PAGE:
LOS ANGELES — Our social lives are conducted on the Internet, along with purchases, entertainment, and cab hailing.
So why are we still using paper ballots to vote for elected officials?
As the long U.S. presidential election cycle comes to an end, and we either vote by mail or stand on long lines Tuesday to cast our ballots, many of us are probably thinking the same thing: really, why not just click a few buttons on a website to make our choice known?
“That’s the best idea I’ve ever heard,” said Erika Malaby of Los Angeles, on a 90-minute wait Monday for early voting. She had registered to vote by mail, but her ballot never arrived. “So here I am,” she said.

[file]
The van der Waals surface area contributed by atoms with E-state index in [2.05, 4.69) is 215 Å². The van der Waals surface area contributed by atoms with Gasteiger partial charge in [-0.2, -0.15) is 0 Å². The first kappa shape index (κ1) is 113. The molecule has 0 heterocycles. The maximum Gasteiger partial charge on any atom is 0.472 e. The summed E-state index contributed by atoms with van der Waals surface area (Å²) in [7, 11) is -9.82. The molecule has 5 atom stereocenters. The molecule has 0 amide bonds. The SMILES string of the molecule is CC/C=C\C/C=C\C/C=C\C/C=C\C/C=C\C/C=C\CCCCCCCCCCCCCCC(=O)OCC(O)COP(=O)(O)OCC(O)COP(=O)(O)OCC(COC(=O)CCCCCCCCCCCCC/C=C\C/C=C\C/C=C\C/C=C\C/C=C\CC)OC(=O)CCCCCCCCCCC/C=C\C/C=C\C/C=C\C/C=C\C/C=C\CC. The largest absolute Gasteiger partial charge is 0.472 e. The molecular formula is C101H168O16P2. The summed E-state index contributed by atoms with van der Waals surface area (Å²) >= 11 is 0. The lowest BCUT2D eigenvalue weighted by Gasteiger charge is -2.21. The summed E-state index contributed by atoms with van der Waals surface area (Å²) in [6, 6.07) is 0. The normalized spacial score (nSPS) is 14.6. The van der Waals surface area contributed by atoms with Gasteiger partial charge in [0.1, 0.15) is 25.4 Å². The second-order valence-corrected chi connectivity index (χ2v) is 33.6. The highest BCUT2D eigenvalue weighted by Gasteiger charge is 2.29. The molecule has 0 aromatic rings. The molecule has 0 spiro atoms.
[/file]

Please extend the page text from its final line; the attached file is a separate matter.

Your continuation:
Joya Shelton of Los Angeles knows how it goes. She brought along a backgammon board to keep herself busy with a friend while waiting. She’s not looking forward to a shift in how we vote.
“I believe the old school way of voting works,” she says. “Pencil and paper. With electronic voting, I’d be concerned about hacking.”
The risk in moving to online voting: giving up privacy and the "voter fraud," that many candidates and elected officials have talked about during this cycle.